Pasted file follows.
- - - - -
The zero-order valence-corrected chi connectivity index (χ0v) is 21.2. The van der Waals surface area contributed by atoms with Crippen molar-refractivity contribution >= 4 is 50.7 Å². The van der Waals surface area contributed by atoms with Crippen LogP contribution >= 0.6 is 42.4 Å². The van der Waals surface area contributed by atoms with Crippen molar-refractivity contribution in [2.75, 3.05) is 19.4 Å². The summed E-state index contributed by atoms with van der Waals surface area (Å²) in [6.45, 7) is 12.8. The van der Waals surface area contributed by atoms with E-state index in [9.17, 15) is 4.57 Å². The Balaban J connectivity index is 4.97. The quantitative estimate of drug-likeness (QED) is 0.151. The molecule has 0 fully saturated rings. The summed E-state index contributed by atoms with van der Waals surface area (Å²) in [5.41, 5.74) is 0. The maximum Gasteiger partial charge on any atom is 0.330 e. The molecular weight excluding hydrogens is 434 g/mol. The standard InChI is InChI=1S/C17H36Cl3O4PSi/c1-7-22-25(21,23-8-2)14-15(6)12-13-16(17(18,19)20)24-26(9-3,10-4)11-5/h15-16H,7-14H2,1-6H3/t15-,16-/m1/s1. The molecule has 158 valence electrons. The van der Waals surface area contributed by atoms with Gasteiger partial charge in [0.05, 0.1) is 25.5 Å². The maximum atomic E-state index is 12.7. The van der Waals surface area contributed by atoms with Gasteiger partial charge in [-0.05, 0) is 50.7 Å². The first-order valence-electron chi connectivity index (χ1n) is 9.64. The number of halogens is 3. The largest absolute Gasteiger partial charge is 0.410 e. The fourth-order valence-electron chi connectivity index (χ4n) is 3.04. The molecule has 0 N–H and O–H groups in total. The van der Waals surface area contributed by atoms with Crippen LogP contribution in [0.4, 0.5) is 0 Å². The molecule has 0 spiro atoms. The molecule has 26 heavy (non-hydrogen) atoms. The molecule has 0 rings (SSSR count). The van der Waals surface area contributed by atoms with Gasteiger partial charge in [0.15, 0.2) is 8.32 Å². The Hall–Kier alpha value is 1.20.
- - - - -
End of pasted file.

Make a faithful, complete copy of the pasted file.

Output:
The zero-order valence-corrected chi connectivity index (χ0v) is 21.2. The van der Waals surface area contributed by atoms with Crippen molar-refractivity contribution >= 4 is 50.7 Å². The van der Waals surface area contributed by atoms with Crippen LogP contribution >= 0.6 is 42.4 Å². The van der Waals surface area contributed by atoms with Crippen molar-refractivity contribution in [2.75, 3.05) is 19.4 Å². The summed E-state index contributed by atoms with van der Waals surface area (Å²) in [6.45, 7) is 12.8. The van der Waals surface area contributed by atoms with E-state index in [9.17, 15) is 4.57 Å². The Balaban J connectivity index is 4.97. The quantitative estimate of drug-likeness (QED) is 0.151. The molecule has 0 fully saturated rings. The summed E-state index contributed by atoms with van der Waals surface area (Å²) in [5.41, 5.74) is 0. The maximum Gasteiger partial charge on any atom is 0.330 e. The molecular weight excluding hydrogens is 434 g/mol. The standard InChI is InChI=1S/C17H36Cl3O4PSi/c1-7-22-25(21,23-8-2)14-15(6)12-13-16(17(18,19)20)24-26(9-3,10-4)11-5/h15-16H,7-14H2,1-6H3/t15-,16-/m1/s1. The molecule has 158 valence electrons. The van der Waals surface area contributed by atoms with Gasteiger partial charge in [0.05, 0.1) is 25.5 Å². The maximum atomic E-state index is 12.7. The van der Waals surface area contributed by atoms with Gasteiger partial charge in [-0.05, 0) is 50.7 Å². The first-order valence-electron chi connectivity index (χ1n) is 9.64. The number of halogens is 3. The largest absolute Gasteiger partial charge is 0.410 e. The fourth-order valence-electron chi connectivity index (χ4n) is 3.04. The molecule has 0 N–H and O–H groups in total. The van der Waals surface area contributed by atoms with Crippen LogP contribution in [0.4, 0.5) is 0 Å². The molecule has 0 spiro atoms. The molecule has 26 heavy (non-hydrogen) atoms. The molecule has 0 rings (SSSR count). The van der Waals surface area contributed by atoms with Gasteiger partial charge in [0.15, 0.2) is 8.32 Å². The Hall–Kier alpha value is 1.20.